Ahmet T. Kuru’s new book Islam, Authoritarianism and Underdevelopment, A Global and Historical Comparison (Cambridge University Press, 2019) is a ground-breaking history and analysis of the evolution of the state in Muslim countries. Thoroughly researched and accessibly written, Kuru’s work traces the template of the modern-day state in many Muslim-majority countries to fundamental political, social and economic changes in the 11th century. That was when Islamic scholars who until then had by and large refused to surrender their independence to the state were co-opted by Muslim rulers. It was a time when the merchant class lost its economic clout as the Muslim world moved from a mercantile to a feudal economy. Religious and other scholars were often themselves merchants or funded by merchants.
The transition coincided with the rise of the military state legitimized by religious scholars who had little choice but to go into its employ. They helped the state develop a forced Sunni Muslim orthodoxy based on text rather than reason- or tradition based interpretation of Islam with the founding of madrassahs or religious seminaries that were designed to counter the rise of Shiite states in North Africa and counter less or unorthodox strands of the faith. Kuru’s history could hardly be more relevant. It lays bare the roots of modern-day, illiberal, authoritarian or autocratic states in the Muslim world that are characterized by some form of often rent-driven state capitalism and frequently expansionary in their effort to ensure regime survival and increase rents.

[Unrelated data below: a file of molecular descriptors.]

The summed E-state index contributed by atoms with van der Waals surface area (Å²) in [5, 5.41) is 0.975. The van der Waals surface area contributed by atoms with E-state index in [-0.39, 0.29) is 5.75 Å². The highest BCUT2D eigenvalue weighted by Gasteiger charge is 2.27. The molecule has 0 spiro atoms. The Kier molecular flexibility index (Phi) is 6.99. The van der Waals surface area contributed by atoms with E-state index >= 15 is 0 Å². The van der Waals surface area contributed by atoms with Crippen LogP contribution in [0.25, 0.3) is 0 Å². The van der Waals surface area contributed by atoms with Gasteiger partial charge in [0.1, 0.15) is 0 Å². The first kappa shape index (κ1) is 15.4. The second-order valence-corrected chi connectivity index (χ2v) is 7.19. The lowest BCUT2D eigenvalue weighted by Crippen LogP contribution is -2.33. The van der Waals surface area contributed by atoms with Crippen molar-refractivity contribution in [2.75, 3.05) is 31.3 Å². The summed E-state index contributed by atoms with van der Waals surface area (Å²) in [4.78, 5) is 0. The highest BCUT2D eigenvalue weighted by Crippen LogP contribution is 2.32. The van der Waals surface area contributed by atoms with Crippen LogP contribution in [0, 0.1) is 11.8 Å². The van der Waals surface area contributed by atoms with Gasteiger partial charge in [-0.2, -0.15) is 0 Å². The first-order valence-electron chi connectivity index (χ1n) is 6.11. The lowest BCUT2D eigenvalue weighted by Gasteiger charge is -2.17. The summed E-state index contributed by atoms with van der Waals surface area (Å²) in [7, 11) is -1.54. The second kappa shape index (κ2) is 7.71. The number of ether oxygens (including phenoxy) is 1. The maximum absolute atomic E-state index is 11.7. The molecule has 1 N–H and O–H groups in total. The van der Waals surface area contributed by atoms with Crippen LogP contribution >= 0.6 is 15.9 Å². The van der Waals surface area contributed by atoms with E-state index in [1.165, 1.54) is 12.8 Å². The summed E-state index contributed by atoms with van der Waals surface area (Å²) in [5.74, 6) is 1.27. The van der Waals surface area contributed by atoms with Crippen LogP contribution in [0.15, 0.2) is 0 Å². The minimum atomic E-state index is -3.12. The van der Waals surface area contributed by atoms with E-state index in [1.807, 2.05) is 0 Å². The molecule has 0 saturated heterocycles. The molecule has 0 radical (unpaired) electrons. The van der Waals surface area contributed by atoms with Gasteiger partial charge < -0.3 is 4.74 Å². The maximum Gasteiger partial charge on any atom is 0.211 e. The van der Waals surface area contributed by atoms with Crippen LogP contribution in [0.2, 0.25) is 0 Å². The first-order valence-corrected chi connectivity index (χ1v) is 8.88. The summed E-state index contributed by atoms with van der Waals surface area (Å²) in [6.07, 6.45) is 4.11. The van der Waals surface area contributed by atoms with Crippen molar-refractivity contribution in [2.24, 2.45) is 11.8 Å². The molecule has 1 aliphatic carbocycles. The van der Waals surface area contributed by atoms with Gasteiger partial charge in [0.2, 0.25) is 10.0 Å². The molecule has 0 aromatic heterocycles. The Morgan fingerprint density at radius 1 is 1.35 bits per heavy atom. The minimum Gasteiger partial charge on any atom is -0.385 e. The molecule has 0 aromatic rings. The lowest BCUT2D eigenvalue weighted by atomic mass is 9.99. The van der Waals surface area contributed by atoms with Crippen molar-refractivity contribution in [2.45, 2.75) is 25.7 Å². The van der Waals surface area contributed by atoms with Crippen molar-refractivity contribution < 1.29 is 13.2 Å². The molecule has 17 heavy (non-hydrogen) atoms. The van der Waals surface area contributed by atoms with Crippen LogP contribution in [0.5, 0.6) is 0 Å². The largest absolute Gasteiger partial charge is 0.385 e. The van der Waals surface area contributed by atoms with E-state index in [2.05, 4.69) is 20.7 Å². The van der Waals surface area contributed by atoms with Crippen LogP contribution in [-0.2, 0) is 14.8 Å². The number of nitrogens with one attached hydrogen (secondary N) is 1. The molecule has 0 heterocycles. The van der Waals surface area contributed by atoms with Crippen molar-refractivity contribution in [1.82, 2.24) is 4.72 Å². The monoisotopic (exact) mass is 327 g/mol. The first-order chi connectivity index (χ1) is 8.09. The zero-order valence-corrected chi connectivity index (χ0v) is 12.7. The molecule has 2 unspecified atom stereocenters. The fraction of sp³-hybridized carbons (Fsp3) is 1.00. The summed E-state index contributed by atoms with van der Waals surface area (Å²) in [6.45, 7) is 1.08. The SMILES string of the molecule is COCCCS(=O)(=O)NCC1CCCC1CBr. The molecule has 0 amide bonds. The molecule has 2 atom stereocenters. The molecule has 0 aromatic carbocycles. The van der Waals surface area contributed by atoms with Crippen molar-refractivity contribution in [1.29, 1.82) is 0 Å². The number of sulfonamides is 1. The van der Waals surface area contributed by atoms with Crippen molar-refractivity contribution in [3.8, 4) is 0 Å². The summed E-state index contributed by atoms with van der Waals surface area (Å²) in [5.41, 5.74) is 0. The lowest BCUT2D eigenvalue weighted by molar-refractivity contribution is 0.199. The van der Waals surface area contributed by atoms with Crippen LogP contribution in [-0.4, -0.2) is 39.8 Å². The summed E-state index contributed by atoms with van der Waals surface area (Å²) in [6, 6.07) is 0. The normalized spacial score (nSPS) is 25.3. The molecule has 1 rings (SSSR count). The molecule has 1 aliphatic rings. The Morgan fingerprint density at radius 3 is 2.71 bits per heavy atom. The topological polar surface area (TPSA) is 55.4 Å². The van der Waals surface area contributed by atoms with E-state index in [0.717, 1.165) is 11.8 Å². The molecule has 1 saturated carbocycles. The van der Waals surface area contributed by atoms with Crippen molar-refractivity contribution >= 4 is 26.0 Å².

These states feature education systems that fail to develop critical thinking and religious establishments that are subservient to their rulers. Kuru’s book also in effect describes one of the original sources of the civilizational state that has become a fixture in the struggle to shape a new world order. With his book, Kuru has made an invaluable contribution to the understanding of the stagnation as well as the turmoil that has swept the Middle East and North Africa as well as the wider Islamic world.
James M. Dorsey is a senior fellow at Nanyang Technological University S. Rajaratnam School of International Studies and the National University of Singapore’s Middle East Institute.
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